- champion a national commission to examine and produce recommendations on policing issues, including use of excessive and lethal force; policing of protests and adherence of all law enforcement agencies to human rights standards for law enforcement;
- Update the Department of Justice’s Guidance on the Use of Race by law enforcement officials, to include a comprehensive ban on racial profiling by federal law enforcement agencies.
The United States Congress should:
- Pass the End Racial Profiling Act
- Ensure that the Department of Justice is able to fulfil its obligation to ensure adherence to international standards related to policing and the use of force by law enforcement officers.
Recommendations on the Policing of Protests
To Ferguson Police Department, Missouri State Highway Patrol and the Governor of Missouri
Review and revise all policies and training on policing of protests to ensure that there is compliance at all times with international human rights obligations and with international standards on policing, in particular The U.N. Code of Conduct for Law Enforcement Officials and the U.N. Basic Principles on the Use of Force and Firearms by Law Enforcement Officials must be the guiding principles underpinning all operations before, during and after demonstrations.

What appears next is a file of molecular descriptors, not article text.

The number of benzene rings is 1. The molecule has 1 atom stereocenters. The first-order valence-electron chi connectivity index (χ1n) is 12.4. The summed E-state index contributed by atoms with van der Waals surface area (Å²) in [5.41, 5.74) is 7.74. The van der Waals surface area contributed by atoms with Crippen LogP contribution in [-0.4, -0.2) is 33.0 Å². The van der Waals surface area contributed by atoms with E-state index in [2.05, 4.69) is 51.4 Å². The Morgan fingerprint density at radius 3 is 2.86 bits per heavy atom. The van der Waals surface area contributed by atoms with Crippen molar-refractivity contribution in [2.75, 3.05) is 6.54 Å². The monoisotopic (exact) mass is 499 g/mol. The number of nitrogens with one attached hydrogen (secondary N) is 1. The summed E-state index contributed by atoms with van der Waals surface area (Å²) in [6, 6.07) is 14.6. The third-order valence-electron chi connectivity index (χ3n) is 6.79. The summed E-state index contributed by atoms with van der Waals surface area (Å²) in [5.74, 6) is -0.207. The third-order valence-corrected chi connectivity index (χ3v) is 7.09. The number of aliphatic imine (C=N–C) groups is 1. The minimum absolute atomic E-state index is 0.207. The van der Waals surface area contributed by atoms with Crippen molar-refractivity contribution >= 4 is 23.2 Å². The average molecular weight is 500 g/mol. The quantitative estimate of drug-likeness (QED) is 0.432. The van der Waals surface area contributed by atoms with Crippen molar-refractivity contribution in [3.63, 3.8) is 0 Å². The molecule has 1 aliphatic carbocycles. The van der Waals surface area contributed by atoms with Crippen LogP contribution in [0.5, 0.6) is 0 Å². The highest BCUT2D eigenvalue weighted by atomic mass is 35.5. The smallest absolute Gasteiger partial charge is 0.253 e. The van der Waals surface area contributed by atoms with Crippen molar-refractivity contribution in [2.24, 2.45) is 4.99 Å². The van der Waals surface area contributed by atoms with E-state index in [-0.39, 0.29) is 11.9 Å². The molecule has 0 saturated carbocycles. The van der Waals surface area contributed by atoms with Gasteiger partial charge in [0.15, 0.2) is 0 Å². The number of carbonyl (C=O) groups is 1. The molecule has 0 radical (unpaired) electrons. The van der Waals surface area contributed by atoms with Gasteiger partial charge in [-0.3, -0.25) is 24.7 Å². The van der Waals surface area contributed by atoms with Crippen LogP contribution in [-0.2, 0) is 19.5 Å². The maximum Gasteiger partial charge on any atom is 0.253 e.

Ensure that all allegations of human rights violations by police officials during the protests in Ferguson, Missouri are investigated effectively, impartially and promptly, including unlawful use of force, arbitrary arrest and detention; and all those found responsible, including commanding officers, are brought to account through criminal or disciplinary proceedings as appropriate, and provide full redress to victims.
To the Department of Justice
Review and revise Department of Justice guidelines to law enforcement agencies on the policing of protests to ensure that there is compliance at all times with international human rights obligations and with international standards on policing, in particular The U.N. Code of Conduct for Law Enforcement Officials and the U.N. Basic Principles on the Use of Force and Firearms by Law Enforcement Officials must be the guiding principles underpinning all operations before, during and after demonstrations.
The DOJ should ensure that all allegations of human rights violations by police officials during the protests in Ferguson, Missouri are investigated effectively, impartially and promptly, including unlawful use of force, arbitrary arrest and detention; as well as the failure to protect peaceful protesters from counter-protesters. All those found responsible, including commanding officers, must be brought to account through criminal or disciplinary proceedings as appropriate, and victims provided full redress.
To the United States Congress
Pass the Stop Militarizing Law Enforcement Act.